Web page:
Alimony Reform: One Year Later – Part 1
Wednesday, January 09, 2013
A year plus after the state legislature enacted and Governor Patrick signed the Massachusetts alimony overhaul, bar association groups have devoted many of their seminar offerings to retrospectives by Probate and Family Court judges about their experiences with the complex new law since its effective date of March 1, 2012. From what we are seeing and hearing from these programs, and from talking to lawyers constantly in our practice about their experiences, some trends seem to emerge.
- Judges, by and large, do not want to strictly enforce the presumption that alimony terminates at the full social security retirement age (usually 66-67 for the current divorcing population) of the payor if the parties have been married for a very long time and the recipient spouse has been out of the workforce for a long time, too. This is especially true if the judge is addressing the issue in a case when the divorce entered before the alimony reform legislation occurred and the parties are appearing in court on termination issues by complaint for modification; and particularly if the payor is continuing to work beyond “retirement age”.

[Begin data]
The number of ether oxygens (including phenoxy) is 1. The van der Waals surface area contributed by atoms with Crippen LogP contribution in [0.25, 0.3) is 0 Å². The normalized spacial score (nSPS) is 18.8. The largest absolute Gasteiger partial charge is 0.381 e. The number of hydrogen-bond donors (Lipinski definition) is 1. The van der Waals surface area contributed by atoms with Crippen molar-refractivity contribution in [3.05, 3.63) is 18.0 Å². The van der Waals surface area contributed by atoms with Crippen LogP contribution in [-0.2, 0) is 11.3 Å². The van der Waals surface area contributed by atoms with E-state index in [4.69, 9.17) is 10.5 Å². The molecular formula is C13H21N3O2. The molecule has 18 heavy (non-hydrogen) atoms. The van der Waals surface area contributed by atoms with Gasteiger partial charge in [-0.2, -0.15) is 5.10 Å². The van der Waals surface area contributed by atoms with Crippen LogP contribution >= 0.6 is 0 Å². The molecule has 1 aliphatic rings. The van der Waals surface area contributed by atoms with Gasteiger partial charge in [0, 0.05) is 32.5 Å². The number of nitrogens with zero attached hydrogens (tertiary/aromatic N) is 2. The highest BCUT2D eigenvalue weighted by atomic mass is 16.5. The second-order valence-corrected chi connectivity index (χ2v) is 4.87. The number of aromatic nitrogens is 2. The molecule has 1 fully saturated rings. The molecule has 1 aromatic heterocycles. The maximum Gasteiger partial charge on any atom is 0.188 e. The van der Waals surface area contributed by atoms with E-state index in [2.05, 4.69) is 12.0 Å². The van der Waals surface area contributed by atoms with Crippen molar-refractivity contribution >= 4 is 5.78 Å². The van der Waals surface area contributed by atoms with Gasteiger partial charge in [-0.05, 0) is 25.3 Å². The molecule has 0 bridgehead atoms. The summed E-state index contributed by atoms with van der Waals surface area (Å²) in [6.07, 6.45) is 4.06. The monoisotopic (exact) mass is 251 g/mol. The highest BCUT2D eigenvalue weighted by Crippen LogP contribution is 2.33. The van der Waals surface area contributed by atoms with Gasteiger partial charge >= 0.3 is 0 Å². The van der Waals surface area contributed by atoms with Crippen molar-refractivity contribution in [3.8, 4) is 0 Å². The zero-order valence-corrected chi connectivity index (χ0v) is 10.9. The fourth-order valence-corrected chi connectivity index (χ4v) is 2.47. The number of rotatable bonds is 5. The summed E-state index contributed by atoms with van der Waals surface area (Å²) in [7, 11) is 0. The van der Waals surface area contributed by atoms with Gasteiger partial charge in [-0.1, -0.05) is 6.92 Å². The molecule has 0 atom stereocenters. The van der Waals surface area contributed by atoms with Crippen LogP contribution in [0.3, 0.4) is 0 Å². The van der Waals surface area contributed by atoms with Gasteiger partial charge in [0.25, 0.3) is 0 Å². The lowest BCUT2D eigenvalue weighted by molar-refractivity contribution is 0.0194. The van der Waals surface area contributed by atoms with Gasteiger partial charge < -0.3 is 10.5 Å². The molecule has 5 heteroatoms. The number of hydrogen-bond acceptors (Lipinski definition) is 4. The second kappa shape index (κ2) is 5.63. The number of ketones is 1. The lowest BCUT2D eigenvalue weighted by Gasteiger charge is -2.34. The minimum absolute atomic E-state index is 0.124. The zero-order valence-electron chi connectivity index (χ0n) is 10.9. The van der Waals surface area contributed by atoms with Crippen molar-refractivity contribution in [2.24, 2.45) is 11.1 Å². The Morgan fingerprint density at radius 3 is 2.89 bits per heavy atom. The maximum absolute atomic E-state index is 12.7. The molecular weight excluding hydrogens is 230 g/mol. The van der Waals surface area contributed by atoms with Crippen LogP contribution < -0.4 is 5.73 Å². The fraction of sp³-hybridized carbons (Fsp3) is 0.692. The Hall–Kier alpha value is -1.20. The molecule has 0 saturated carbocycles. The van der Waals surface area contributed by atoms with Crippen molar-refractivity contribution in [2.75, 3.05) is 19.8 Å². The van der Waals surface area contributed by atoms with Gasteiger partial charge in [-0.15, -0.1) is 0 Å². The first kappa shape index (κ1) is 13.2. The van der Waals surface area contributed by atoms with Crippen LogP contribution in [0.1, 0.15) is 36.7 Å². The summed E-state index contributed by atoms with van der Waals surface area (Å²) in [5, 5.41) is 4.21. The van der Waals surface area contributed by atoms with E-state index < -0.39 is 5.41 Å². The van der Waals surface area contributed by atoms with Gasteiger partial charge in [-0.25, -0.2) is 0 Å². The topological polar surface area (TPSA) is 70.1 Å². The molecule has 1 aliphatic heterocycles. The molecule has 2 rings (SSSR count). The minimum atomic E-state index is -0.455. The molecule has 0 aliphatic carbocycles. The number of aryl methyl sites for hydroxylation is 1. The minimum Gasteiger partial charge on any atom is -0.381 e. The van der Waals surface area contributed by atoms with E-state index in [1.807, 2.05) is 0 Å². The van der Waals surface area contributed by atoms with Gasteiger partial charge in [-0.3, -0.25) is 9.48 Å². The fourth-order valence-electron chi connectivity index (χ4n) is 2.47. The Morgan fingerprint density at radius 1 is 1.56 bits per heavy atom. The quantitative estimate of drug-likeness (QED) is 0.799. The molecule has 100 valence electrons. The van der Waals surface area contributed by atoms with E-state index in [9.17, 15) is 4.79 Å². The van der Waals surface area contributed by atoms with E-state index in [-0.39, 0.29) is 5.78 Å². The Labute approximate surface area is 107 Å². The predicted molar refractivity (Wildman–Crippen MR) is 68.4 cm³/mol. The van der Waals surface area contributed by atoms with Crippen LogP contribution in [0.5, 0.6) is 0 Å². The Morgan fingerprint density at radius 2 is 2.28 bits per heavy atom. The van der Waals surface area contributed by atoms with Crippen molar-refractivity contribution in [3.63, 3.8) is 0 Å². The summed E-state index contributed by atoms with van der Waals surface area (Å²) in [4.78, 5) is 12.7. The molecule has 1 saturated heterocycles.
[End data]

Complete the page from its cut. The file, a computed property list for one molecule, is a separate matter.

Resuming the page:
- Judges seem to believe that the statute’s mandate not to apply income of the payor to alimony calculation after having already counted it in determining child support, does not require that they determine child support first, and alimony second. In some circumstances judges apply the child support guidelines to the first $250,000 of combined parental income and then implement the alimony statute on excess income only; while in others, judges feel free to determine alimony obligations first, and then look at child support contributions in light of resulting adjusted incomes.
- In cases where alimony would have been open-ended (and not bounded by the durational limits of the new alimony law) and where property would have been presumed to be split equally, judges are open to persuasion that the time limited alimony recipient, who does not have clear and obvious prospects of substantial self-support) may be entitled to something more than half of the assets.
A few more observations will follow in our next entry.